Protections for temp workers, injured workers and migrant workers
In the fall of 2021 the Conservatives passed Bill 27, which promised to protect temp workers and migrant workers via the licensing of recruiters and the licensing of temporary help agencies. In this regard the bill is far from sufficient. There needs to be stronger enforcement, fines, a large security for those seeking a licence, joint and several liability for employers when it comes to compliance for the use of unlicensed recruiters, a registry of employers that hire workers with temporary work permits, joint and several liability for employers using temp workers and a mechanism for workers to make anonymous complaints about violations.
All workers deserve equal pay for equal work and access to full health and safety protections.
Bill 27 also allows the Workplace Safety and Insurance Board (WSIB) to distribute surplus funds to the province’s businesses once the insurance fund’s sufficiency ratio reaches 115 per cent. As it stands this would represent a transfer over $3 billion from the WSIB fund to employers. The fund should be used to help injured workers, not transfer wealth to business. Not only must this be repealed, we need to ensure the needs of injured workers are being put before the interest of businesses.
Fund public services
From healthcare to childcare, and from education and social services to public transportation, everyone in Ontario deserves well funded and accessible public services. Over the years, cuts made to publicly funded services by the Conservative and Liberal governments paved the way for the COVID-19 crisis. Hospital overcrowding, staffing crises, and worker burnout were already widespread before the pandemic, and privatization made the pandemic worse. There is clear evidence that private long-term care homes had higher mortality rates, so many deaths from COVID-19 were avoidable. We cannot go back and change the past, but we can organize and advocate for public dollars to be invested in public services now.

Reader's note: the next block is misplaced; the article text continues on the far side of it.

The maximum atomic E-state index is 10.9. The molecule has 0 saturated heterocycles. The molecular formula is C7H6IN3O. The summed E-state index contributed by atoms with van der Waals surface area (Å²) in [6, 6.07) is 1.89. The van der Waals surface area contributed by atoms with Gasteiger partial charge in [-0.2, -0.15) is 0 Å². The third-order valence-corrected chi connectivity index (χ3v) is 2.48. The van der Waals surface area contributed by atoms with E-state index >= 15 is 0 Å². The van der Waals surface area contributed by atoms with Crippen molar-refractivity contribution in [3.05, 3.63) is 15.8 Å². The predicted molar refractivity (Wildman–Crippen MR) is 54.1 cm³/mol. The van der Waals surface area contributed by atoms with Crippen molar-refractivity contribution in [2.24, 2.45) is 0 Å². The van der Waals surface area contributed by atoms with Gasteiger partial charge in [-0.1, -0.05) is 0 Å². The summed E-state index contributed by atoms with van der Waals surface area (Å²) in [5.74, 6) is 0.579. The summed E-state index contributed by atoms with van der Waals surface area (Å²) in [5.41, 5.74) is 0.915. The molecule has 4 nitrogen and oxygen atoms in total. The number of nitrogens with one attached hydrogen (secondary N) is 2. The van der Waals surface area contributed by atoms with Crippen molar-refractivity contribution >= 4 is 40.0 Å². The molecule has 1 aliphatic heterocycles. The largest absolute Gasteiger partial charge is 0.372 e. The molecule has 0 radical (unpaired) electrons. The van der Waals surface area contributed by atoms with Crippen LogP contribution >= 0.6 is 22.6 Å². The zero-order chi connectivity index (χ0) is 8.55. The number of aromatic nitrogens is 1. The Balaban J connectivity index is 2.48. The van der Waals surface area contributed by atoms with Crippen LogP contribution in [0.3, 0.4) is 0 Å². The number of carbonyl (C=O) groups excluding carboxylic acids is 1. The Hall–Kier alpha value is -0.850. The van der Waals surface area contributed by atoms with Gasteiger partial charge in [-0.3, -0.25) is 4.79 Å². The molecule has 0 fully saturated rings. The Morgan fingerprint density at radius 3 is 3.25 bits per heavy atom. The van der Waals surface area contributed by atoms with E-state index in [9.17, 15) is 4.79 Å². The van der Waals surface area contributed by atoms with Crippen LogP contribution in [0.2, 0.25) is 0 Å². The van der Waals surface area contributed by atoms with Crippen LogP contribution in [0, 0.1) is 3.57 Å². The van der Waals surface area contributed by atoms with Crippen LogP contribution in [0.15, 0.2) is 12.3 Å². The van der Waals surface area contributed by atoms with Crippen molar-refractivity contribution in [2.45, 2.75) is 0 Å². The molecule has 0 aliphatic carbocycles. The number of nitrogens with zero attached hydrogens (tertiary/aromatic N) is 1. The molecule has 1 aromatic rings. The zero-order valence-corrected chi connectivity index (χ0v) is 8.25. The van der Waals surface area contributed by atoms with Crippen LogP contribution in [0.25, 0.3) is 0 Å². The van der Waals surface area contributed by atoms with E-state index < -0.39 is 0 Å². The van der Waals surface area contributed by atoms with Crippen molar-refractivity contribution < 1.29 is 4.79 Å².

Ford has done the opposite, from continuing to to push for privatization in long-term care, to refusing to sign onto the federal childcare plan. Privatization of public services will never be the answer. But there is a real opportunity to bring in universal and affordable childcare in the province, invest in transit and reinvest in healthcare. We need to start making robust investments that can uplift our communities and ensure everyone has access to their basic needs.
Taking on Ford
If we want to take on the Ford agenda and the big business lobby we have to build a real alternative for workers. It is not enough to say Ford mishandled the pandemic. We need to fight for an agenda that will improve the lives of workers and their communities across the province, starting right now and continuing beyond the election.
This means doing more than waiting until election day to vote Ford out, it requires us to actively organize in our workplaces and communities. The OFL’s vision statement and action plan of a workers’ first agenda outlines what our working class movement must fight for a just recovery, justice for workers, healthy and safe workplaces, equity, racial justice and real reconciliation, universal, accessible and well-funded public services and climate justice and a livable planet.
But vision statements and action plans are just pieces of paper. It is up to us, rank and file workers, to seize the opportunity contained within them to build a movement that can advance a workers’ agenda and defeat Ford.
This is why we encourage all workers and community members to attend the OFL’s March 6th Activist Assembly. This is an opportunity to build concrete local activity around the issues impacting us and our communities and to plan for a bigger May 1st rally. To make this successful each of us needs to be an organizer. We need to invite our coworkers, fellow union members, friends, neighbours and family to the meeting. We need to help build the meeting, participate, encourage others to do so and to play a role in uniting people to take action from it. This is how we put workers’ first and defeat Ford.